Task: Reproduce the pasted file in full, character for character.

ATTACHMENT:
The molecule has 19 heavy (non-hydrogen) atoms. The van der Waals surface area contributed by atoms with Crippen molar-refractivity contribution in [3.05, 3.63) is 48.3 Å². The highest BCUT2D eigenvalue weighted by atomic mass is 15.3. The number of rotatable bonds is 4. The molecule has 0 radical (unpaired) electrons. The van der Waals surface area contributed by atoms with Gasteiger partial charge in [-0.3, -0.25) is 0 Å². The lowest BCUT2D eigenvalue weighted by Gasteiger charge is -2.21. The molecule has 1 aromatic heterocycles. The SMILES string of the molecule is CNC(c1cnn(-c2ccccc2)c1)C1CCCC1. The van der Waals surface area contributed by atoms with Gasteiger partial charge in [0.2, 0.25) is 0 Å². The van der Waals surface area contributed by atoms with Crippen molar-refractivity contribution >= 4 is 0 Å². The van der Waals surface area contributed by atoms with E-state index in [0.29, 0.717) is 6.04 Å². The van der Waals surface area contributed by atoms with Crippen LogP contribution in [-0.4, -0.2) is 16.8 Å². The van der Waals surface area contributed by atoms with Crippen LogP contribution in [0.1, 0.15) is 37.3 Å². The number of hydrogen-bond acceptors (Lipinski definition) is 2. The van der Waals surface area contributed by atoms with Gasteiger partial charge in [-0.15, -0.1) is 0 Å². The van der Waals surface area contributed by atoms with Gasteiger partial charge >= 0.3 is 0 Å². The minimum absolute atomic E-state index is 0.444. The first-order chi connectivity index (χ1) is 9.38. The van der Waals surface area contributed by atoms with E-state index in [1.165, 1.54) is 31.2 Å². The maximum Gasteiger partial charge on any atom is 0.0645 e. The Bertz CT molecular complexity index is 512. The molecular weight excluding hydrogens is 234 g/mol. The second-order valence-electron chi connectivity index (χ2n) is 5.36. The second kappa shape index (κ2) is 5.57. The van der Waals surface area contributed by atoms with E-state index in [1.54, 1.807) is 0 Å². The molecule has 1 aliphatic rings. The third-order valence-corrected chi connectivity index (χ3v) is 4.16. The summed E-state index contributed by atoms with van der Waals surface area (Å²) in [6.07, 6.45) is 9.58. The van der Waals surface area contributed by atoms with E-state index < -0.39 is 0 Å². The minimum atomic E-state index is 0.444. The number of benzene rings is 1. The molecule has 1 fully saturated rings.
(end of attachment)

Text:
The molecule has 19 heavy (non-hydrogen) atoms. The van der Waals surface area contributed by atoms with Crippen molar-refractivity contribution in [3.05, 3.63) is 48.3 Å². The highest BCUT2D eigenvalue weighted by atomic mass is 15.3. The number of rotatable bonds is 4. The molecule has 0 radical (unpaired) electrons. The van der Waals surface area contributed by atoms with Gasteiger partial charge in [-0.3, -0.25) is 0 Å². The lowest BCUT2D eigenvalue weighted by Gasteiger charge is -2.21. The molecule has 1 aromatic heterocycles. The SMILES string of the molecule is CNC(c1cnn(-c2ccccc2)c1)C1CCCC1. The van der Waals surface area contributed by atoms with Gasteiger partial charge in [0.2, 0.25) is 0 Å². The van der Waals surface area contributed by atoms with Crippen molar-refractivity contribution >= 4 is 0 Å². The van der Waals surface area contributed by atoms with E-state index in [0.29, 0.717) is 6.04 Å². The van der Waals surface area contributed by atoms with Crippen LogP contribution in [-0.4, -0.2) is 16.8 Å². The van der Waals surface area contributed by atoms with Crippen LogP contribution in [0.1, 0.15) is 37.3 Å². The number of hydrogen-bond acceptors (Lipinski definition) is 2. The van der Waals surface area contributed by atoms with Gasteiger partial charge in [-0.15, -0.1) is 0 Å². The van der Waals surface area contributed by atoms with Gasteiger partial charge >= 0.3 is 0 Å². The minimum absolute atomic E-state index is 0.444. The first-order chi connectivity index (χ1) is 9.38. The van der Waals surface area contributed by atoms with E-state index in [1.165, 1.54) is 31.2 Å². The maximum Gasteiger partial charge on any atom is 0.0645 e. The Bertz CT molecular complexity index is 512. The molecular weight excluding hydrogens is 234 g/mol. The second-order valence-electron chi connectivity index (χ2n) is 5.36. The second kappa shape index (κ2) is 5.57. The van der Waals surface area contributed by atoms with E-state index in [1.54, 1.807) is 0 Å². The molecule has 1 aliphatic rings. The third-order valence-corrected chi connectivity index (χ3v) is 4.16. The summed E-state index contributed by atoms with van der Waals surface area (Å²) in [6.07, 6.45) is 9.58. The van der Waals surface area contributed by atoms with E-state index < -0.39 is 0 Å². The minimum atomic E-state index is 0.444. The number of benzene rings is 1. The molecule has 1 fully saturated rings.